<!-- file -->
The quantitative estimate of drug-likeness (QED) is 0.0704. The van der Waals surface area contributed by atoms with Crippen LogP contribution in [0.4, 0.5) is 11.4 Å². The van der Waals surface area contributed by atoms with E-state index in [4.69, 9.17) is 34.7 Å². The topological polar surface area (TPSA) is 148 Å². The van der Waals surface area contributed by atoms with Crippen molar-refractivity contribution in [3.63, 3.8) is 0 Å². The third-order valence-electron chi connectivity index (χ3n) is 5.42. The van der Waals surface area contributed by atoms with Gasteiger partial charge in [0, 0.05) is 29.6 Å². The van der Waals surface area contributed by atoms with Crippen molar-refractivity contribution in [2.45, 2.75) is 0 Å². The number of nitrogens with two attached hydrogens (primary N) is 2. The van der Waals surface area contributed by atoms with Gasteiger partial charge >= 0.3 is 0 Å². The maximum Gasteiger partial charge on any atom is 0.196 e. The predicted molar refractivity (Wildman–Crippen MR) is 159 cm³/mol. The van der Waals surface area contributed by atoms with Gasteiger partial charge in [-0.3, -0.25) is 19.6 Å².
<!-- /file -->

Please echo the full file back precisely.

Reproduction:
The quantitative estimate of drug-likeness (QED) is 0.0704. The van der Waals surface area contributed by atoms with Crippen LogP contribution in [0.4, 0.5) is 11.4 Å². The van der Waals surface area contributed by atoms with E-state index in [4.69, 9.17) is 34.7 Å². The topological polar surface area (TPSA) is 148 Å². The van der Waals surface area contributed by atoms with Crippen molar-refractivity contribution in [3.63, 3.8) is 0 Å². The third-order valence-electron chi connectivity index (χ3n) is 5.42. The van der Waals surface area contributed by atoms with Gasteiger partial charge in [0, 0.05) is 29.6 Å². The van der Waals surface area contributed by atoms with Crippen molar-refractivity contribution in [2.45, 2.75) is 0 Å². The number of nitrogens with two attached hydrogens (primary N) is 2. The van der Waals surface area contributed by atoms with Gasteiger partial charge >= 0.3 is 0 Å². The maximum Gasteiger partial charge on any atom is 0.196 e. The predicted molar refractivity (Wildman–Crippen MR) is 159 cm³/mol. The van der Waals surface area contributed by atoms with Gasteiger partial charge in [-0.3, -0.25) is 19.6 Å².